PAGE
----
Winnipeg Free Press - PRINT EDITION

Mini marvellous

Smaller Chateau Vaux-le-Vicomte inspired famous Versailles

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The French countryside is encrusted with castles, historic chateaux, palaces and of course Versailles, which is at the top of most tourists' must-see lists.

But the real jewel in the crown for those who prefer a less touristy but equally breathtaking experience is a more intimate, much smaller chateau called Vaux-le-Vicomte, 55 kilometres southeast of Paris, which is not only extraordinarily beautiful but has been called the birthplace of jardin a la fran aise.

What makes it even more enticing, however, is the tragic story of its owner, Nicholas Fouquet, a man of great taste and soaring ambition that led to his catastrophic fall from grace.

Fouquet purchased the property in 1641 at age 26. When he became finance minister for King Louis XIV in 1657, he commissioned Vaux to be built and razed several villages and an old chateau to do so.

He hired the greatest young architect he could find, Louis Le Vau, sought out the most promising landscape architect, Andre Le Notre, and chose the innovative Charles Le Brun to decorate all the interiors.

None of them was famous before the urbane Fouquet discovered them, and he gave free rein to their creative genius. Five years later, he hosted a lavish fete on a warm summer evening.

Fouquet had hoped to impress King Louis with his small masterpiece -- instead, it proved to be a little too gorgeous. An enraged and envious Sun King responded by throwing Fouquet in prison for the rest of his life and then snatched up Le Vau, Le Brun and Le Notre and ordered the trio to build him a palace.

The result was Versailles. Soon after, the writer and philosopher Voltaire famously summed up the situation: "On 17 August, at six in the evening, Fouquet was the King of France: at two in the morning he was nobody."

After Fouquet's arrest, the estate fell into decline, but it has since been completely restored, with historians using old engravings and drawings for accuracy.

It is once again filled with magnificent art, tapestries, sculpture, chandeliers, furnishing -- and still dripping with history.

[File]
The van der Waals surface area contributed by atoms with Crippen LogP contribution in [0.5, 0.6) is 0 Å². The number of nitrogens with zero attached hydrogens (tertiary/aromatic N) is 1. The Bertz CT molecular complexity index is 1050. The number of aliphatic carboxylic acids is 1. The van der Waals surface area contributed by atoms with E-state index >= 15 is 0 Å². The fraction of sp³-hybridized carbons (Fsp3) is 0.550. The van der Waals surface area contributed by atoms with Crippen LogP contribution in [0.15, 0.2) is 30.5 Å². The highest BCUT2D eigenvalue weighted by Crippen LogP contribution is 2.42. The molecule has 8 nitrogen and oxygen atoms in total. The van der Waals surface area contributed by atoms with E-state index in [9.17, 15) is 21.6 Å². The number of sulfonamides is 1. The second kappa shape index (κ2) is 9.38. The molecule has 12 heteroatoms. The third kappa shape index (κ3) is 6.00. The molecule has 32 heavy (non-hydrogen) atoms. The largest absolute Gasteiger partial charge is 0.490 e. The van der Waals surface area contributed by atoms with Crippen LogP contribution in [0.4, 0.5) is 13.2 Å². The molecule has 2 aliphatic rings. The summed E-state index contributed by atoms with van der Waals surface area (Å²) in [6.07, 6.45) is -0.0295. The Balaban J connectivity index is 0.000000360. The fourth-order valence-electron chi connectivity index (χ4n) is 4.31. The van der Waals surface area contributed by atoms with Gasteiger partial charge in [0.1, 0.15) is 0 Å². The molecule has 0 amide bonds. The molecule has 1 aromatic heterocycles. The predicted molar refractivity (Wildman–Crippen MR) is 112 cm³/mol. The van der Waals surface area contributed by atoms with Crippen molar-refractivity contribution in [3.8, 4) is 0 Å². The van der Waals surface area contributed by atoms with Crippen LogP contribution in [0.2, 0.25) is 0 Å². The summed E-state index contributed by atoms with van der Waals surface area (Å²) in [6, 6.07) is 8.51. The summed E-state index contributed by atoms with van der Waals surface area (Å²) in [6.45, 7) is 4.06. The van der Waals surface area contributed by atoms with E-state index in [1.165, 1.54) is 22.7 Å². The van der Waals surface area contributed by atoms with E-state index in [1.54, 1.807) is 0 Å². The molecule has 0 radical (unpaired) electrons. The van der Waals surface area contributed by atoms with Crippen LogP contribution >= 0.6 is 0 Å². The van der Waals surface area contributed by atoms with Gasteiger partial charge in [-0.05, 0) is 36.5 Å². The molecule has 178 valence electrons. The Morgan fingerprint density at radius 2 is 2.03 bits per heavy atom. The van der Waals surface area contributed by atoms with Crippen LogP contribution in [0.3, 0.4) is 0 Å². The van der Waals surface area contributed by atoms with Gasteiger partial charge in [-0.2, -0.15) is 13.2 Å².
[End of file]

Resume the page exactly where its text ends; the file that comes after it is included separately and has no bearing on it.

Today it stands as a supreme example of 17th-century French architecture, nestled between two rivers that feed its reflecting ponds, moat, canals and grotto.

Best of all, the crowds have not discovered Vaux-le-Vicomte. On a recent visit, there were perhaps three dozen people wandering through the magnificent chateau, enjoying a delicious meal in what used to be the stables and touring the gardens, which are not just beautiful, but fascinating.

Among other devices, Le Notre employed an optical illusion called anamorphosis abscondita (hidden distortion) that can be seen in the pools, which are narrower nearest to the chateau, reducing the effect of perspective.

The chateau has been seen in many movies, as the home of Hugo Drax in Moonraker, in Marie Antoinette, Valmont, Vatel and many more, but no story could be more dramatic than the real one that unfolded there more than four centuries ago.

The bold but reckless Fouquet, who had shown such sophisticated vision, daring esthetic sense and brilliance, and whose family motto was Quo non ascendet -- "What heights might he not reach?" -- died in prison in 1680.

Though lacking in good judgment, he still managed to bring together one of the greatest collaborations in all of architectural history.

IF YOU GO

-- HOW TO GET THERE: The chateau is accessible by train and taxi, by rental car or small minivan tour. The first two options are best. The train to Melun leaves from Gare de Lyon in Paris and from there it is a short taxi ride to the chateau. On a tour, you won't be able to spend as much time as you like, or linger over lunch and some fine wine.

-- SIZE MATTERS: Vaux-le-Vicomte is a fraction the size of Versailles. It is set amid about 40 hectares of grounds compared to Versailles' 800.

Republished from the Winnipeg Free Press print edition May 26, 2012 D7

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